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Magnetic sail using radioactive decay

  1. Feb 13, 2013 #1
    What are the thoughts about using a magnetic sail propelled by a powerful alpha emitter (e.g. polonium)? Imagine a 1kg sphere of polonium radiating alpha particles in all directions. Attached to the sphere, via boon, is a powerful magnetic field emitter that would repulse or even deflect forward thrusted alpha particles. Would the net momentum propel the sail in the direction of the magnetic field? Also, perhaps this could be made more effecient by having magnetic fields emitters attached around the sphere and deflecting the alpha particles at an angle away from the forward momentum. Even a rear magnetic field which is attracted to alpha particles could assist in effeciency.

    The benefit of this is that the density of alpha particles will only fall off over time versus distance (e.g. the sun). Also, the high velocity alpha particles wouldn't damage the magnetic field (but yes, perhaps they would damage the magnetic field emitter).
  2. jcsd
  3. Feb 13, 2013 #2
    Hmm. The possible problem I see here is designing a magnetic field to deflect all (or almost all) particles in a certain direction. Is such possible?
  4. Feb 13, 2013 #3


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    In magnetic fields charged particles tend to move in circles. This is because the force is always at right angles to the direction the particle is moving at each instant as it curves.

    isnt going to work

  5. Feb 13, 2013 #4


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    Yes. At least in principle.

    However, the problem is how much can high speed particles be deflected? Plus there's the problem of how big and heavy the magnets are or where the electrical power is going to come from to power a really powerful electromagnet (perhaps by converting the heat from the nuclear reaction?) Or is that the part you're wondering is possible - making the magnetic field powerful enough to do what he wants?

    You could definitely get some net propulsion from the system. The momentum of the rearward moving particles definitely increase the forward momentum of the spacecraft, however the forward moving particles decrease the forward momentum by the same amount. Catching or deflecting the forward moving particles recovers at least a portion of that momentum, leaving you with a net increase in forward momentum. The efficiency (how much of the momentum of the forward moving particles is recovered) is a little questionable, but the principle is similar to using a parabolic dish antenna to increase the effective power of a transmitter.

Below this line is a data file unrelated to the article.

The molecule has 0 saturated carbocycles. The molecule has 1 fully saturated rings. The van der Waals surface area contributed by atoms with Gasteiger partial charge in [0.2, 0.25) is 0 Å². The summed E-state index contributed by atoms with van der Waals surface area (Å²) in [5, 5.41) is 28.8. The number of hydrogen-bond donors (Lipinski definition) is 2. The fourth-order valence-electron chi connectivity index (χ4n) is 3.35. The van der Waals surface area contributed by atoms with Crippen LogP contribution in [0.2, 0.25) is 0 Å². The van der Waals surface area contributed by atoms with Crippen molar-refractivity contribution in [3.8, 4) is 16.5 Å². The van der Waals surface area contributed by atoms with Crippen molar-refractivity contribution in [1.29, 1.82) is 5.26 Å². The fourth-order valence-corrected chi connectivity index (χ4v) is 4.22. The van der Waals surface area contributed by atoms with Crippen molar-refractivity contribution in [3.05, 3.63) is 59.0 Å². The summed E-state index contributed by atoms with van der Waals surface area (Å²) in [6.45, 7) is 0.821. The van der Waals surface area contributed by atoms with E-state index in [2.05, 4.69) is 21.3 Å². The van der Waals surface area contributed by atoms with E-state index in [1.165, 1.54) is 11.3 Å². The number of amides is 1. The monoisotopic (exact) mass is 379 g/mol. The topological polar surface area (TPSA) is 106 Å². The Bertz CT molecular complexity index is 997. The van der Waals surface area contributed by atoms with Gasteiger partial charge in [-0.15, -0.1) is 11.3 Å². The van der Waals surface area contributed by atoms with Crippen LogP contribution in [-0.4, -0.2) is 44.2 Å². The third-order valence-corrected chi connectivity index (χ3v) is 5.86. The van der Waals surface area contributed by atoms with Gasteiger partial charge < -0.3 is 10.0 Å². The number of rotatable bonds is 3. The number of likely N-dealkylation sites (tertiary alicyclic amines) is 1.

But if the efficiency gets too low, you'd be better off sending ionized inert particles through an electromagnetic accelerator. At least all of the accelerated particles would be moving the direction you wanted.
  6. Feb 14, 2013 #5
    Isn't this like putting a fan facing a sail in a boat? I must be confusing this arrangement with a solar sail with the "solar" part attached to the craft.
  7. Feb 14, 2013 #6


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    Yes. And No.

    The fan is emitting (or blowing) particles in a forward direction pushing the boat backwards. The sail is catching the particles, pushing the boat forward, with the net being zero.

    This is emitting particles in a spherical pattern, which should get you no net change in momentum. However, if you "catch" the forward moving particles in your "sail", the momentum of the forward moving particles is cancelled out, just as in the fan blowing the sail. That means nothing cancels the momentum of the rearward moving particles.
  8. Feb 14, 2013 #7
    In your example, less is more. If your alpha emitter is placed into an absorbent cylinder closed at one end, the only particles that escape will pass through the open end, thus imparting an impulse on the cylinder in the direction of its closed end. This arrangement would be an atomic rocket, and develop a thrust based on Newton's 3rd law.

    In a similar fashion, although the sailboat with a fan blowing against its sail won't generate a net force ("net force" = the algebraic sum of forces in the sail and fan system), taking down the sail will allow the fan to produce a thrust resulting from the air it is accelerating in the opposite direction . This precise method is commonly used in swamp running fan boats.
  9. Feb 14, 2013 #8

    D H

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    It won't work, for a huge number of reasons.

    First, you need to review your concepts of how magnetic fields works.

    Next problem: Where are you going to get 1 kilogram of polonium (presumably 210Po)? The total worldwide production is 100 grams per year.

    Next problem: You're not going to be able to launch a 1 kg sphere of polonium into space, at least not without a lot of protections. A whole, whole lot of protections. That's one billion lethal doses you are talking about!

    Next problem: Almost all of the alpha particles emitted by your 1kg sphere of polonium will be captured by your 1 kg sphere of polonium. You can't have a 1 kg sphere of 210Po because of this. The heat generated by the decay would rather quickly cause the sphere to melt and then boil.